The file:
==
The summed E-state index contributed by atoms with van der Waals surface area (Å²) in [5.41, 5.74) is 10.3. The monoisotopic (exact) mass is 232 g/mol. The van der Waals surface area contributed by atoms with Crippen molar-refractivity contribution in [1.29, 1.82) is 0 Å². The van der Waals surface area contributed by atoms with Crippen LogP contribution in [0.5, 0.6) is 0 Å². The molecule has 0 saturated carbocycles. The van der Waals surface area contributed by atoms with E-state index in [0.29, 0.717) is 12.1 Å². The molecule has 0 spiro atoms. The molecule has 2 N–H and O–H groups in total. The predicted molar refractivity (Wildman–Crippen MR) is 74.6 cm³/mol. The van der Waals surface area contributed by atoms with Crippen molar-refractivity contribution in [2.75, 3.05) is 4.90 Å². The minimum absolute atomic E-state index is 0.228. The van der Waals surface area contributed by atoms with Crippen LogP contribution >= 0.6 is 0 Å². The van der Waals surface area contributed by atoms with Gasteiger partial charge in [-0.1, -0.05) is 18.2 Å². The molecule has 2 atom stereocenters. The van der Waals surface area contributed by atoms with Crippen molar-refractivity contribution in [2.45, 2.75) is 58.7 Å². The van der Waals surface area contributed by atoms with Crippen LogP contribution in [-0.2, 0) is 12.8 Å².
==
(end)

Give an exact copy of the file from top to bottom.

The summed E-state index contributed by atoms with van der Waals surface area (Å²) in [5.41, 5.74) is 10.3. The monoisotopic (exact) mass is 232 g/mol. The van der Waals surface area contributed by atoms with Crippen molar-refractivity contribution in [1.29, 1.82) is 0 Å². The van der Waals surface area contributed by atoms with Crippen LogP contribution in [0.5, 0.6) is 0 Å². The molecule has 0 saturated carbocycles. The van der Waals surface area contributed by atoms with E-state index in [0.29, 0.717) is 12.1 Å². The molecule has 0 spiro atoms. The molecule has 2 N–H and O–H groups in total. The predicted molar refractivity (Wildman–Crippen MR) is 74.6 cm³/mol. The van der Waals surface area contributed by atoms with Crippen molar-refractivity contribution in [2.75, 3.05) is 4.90 Å². The minimum absolute atomic E-state index is 0.228. The van der Waals surface area contributed by atoms with Crippen LogP contribution >= 0.6 is 0 Å². The van der Waals surface area contributed by atoms with Gasteiger partial charge in [-0.1, -0.05) is 18.2 Å². The molecule has 2 atom stereocenters. The van der Waals surface area contributed by atoms with Crippen molar-refractivity contribution in [2.45, 2.75) is 58.7 Å². The van der Waals surface area contributed by atoms with Crippen LogP contribution in [-0.2, 0) is 12.8 Å².